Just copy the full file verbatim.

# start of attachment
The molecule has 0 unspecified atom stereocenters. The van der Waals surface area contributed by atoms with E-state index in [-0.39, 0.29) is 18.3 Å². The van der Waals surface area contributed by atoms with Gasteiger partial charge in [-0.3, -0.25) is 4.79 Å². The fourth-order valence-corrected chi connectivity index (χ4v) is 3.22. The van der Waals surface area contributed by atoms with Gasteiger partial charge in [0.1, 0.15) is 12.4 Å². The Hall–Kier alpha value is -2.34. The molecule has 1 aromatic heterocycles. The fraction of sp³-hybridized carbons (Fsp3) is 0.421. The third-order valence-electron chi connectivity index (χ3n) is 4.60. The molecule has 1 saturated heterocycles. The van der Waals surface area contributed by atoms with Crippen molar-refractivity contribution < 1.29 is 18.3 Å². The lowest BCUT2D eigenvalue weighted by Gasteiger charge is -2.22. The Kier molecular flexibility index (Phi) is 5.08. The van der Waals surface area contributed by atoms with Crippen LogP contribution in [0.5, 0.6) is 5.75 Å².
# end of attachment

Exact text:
The molecule has 0 unspecified atom stereocenters. The van der Waals surface area contributed by atoms with E-state index in [-0.39, 0.29) is 18.3 Å². The van der Waals surface area contributed by atoms with Gasteiger partial charge in [-0.3, -0.25) is 4.79 Å². The fourth-order valence-corrected chi connectivity index (χ4v) is 3.22. The van der Waals surface area contributed by atoms with Gasteiger partial charge in [0.1, 0.15) is 12.4 Å². The Hall–Kier alpha value is -2.34. The molecule has 1 aromatic heterocycles. The fraction of sp³-hybridized carbons (Fsp3) is 0.421. The third-order valence-electron chi connectivity index (χ3n) is 4.60. The molecule has 1 saturated heterocycles. The van der Waals surface area contributed by atoms with Crippen molar-refractivity contribution < 1.29 is 18.3 Å². The lowest BCUT2D eigenvalue weighted by Gasteiger charge is -2.22. The Kier molecular flexibility index (Phi) is 5.08. The van der Waals surface area contributed by atoms with Crippen LogP contribution in [0.5, 0.6) is 5.75 Å².